The seven cannons of journalism are very interesting because of how it got started. Their was so much sensationalism that the society of newspaper editors created the seven cannons in response to sensationalism which is the use of shocking material: the practice of emphasizing the most lurid, shocking, and emotive aspects of something under discussion or investigation, especially by the media. So you could call these the standards of journalism. These are the standards that are required for good journalism.
The first cannon is responsibility. Now responsibilty has different meanings for different people for example for teens your responsibilty may be to clean up your room while for adults their responsibilty is to take care of the household. Now in the world of journalism responsibilty means that journalists must always consider the public’s welfare. Which means the state of the public how do they feel, what they are thinking, how will this story impact their life and more. And their are three types of responsibilty and their are social, legal and professional. Now social responsibilty is the responsibilty to reflect what events are happening and to carry out this responsibility in a way that shows viewers that they are in the know about what is going on in the world today. Legal is the next responsibilty and this responsibilty is to make sure that they are presenting to you the information the right way go through all the legal requirements to bring you the story. And finally the last responsibilty is professional now this responsibilty is to have sincerity and commitment towards its profession basiclly to care about the work the stories that the journalist puts out. They should be albe to present a storyconfidently and satisfactorily.. The presentation must be truthful and unbiased above all and shall never bring any embarrassment or complicacy to the organization anyway in future.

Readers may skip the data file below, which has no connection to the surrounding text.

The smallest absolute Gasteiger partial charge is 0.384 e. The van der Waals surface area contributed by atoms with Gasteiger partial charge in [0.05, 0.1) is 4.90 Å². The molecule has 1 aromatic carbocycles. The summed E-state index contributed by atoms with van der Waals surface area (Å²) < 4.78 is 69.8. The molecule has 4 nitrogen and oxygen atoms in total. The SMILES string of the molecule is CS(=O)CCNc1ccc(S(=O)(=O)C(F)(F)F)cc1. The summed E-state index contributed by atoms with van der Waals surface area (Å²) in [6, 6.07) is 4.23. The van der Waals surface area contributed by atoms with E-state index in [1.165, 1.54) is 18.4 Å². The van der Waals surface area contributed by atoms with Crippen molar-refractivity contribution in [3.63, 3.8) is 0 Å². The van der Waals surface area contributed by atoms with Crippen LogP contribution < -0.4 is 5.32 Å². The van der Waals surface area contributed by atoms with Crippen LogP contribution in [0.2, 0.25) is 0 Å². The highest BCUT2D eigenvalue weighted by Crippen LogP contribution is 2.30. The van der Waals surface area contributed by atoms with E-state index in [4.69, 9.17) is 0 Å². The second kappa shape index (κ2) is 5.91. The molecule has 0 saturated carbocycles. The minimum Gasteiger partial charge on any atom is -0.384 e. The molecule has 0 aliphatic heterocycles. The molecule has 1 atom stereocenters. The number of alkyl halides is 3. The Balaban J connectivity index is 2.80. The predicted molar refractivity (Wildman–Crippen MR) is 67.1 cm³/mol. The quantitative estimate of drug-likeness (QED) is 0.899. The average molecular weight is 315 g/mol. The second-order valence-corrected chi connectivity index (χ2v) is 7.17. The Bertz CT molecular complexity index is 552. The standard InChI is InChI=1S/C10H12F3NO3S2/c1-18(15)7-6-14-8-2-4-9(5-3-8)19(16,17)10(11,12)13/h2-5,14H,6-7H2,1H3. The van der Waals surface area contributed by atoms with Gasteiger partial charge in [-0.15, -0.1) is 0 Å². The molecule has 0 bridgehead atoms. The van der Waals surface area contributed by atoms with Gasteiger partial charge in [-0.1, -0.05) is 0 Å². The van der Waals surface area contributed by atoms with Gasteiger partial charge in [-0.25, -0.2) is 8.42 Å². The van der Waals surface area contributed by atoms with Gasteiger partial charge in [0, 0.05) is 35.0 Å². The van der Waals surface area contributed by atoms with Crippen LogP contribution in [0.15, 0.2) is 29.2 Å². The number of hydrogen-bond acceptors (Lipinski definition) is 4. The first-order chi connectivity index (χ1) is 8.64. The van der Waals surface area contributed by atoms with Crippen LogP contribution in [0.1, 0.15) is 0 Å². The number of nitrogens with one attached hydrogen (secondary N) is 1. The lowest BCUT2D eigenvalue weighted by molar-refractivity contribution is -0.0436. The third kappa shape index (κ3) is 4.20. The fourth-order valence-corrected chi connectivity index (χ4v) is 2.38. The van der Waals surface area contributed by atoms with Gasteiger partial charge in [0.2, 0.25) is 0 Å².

The second cannon is freedom of the press. Now this cannon is important because it protects our right to say what we mean to say and say it like we mean it. Now this is the guarantee by a government of free public press for its citizens and their associations, extended to members of news gathering organizations, and their published reporting. It also extends to news gathering and processes involved in obtaining information for public distribution. Not all countries are protected by a bill of rights or the constitutional provision pertaining to Freedom of the Press. Now with freedom of the press we can’t say everything like we mean it. With respect to governmental information, a government distinguishes which materials are public and which are protected from disclosure to the public based on classification of information as sensitive, classified, or secret and being otherwise protected from disclosure due to relevance of the information to protecting the national interest.